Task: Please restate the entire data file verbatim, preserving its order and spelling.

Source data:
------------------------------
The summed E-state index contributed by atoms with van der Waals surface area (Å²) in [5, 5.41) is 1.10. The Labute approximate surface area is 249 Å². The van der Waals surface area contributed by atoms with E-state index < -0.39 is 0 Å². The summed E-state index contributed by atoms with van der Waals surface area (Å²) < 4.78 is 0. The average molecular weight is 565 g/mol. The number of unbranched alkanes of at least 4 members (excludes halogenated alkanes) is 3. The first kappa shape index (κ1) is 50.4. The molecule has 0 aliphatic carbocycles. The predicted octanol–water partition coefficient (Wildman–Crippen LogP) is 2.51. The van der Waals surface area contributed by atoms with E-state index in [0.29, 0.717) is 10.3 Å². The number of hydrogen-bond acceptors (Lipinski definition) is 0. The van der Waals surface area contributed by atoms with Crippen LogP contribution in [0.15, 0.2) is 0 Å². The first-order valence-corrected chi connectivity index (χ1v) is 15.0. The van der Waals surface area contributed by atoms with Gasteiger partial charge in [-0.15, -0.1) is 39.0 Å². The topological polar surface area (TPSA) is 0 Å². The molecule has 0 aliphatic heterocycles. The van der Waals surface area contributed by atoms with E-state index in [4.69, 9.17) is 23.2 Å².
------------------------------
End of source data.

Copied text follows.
The summed E-state index contributed by atoms with van der Waals surface area (Å²) in [5, 5.41) is 1.10. The Labute approximate surface area is 249 Å². The van der Waals surface area contributed by atoms with E-state index < -0.39 is 0 Å². The summed E-state index contributed by atoms with van der Waals surface area (Å²) < 4.78 is 0. The average molecular weight is 565 g/mol. The number of unbranched alkanes of at least 4 members (excludes halogenated alkanes) is 3. The first kappa shape index (κ1) is 50.4. The molecule has 0 aliphatic carbocycles. The predicted octanol–water partition coefficient (Wildman–Crippen LogP) is 2.51. The van der Waals surface area contributed by atoms with E-state index in [0.29, 0.717) is 10.3 Å². The number of hydrogen-bond acceptors (Lipinski definition) is 0. The van der Waals surface area contributed by atoms with Crippen LogP contribution in [0.15, 0.2) is 0 Å². The first-order valence-corrected chi connectivity index (χ1v) is 15.0. The van der Waals surface area contributed by atoms with Gasteiger partial charge in [-0.15, -0.1) is 39.0 Å². The topological polar surface area (TPSA) is 0 Å². The molecule has 0 aliphatic heterocycles. The van der Waals surface area contributed by atoms with E-state index in [4.69, 9.17) is 23.2 Å².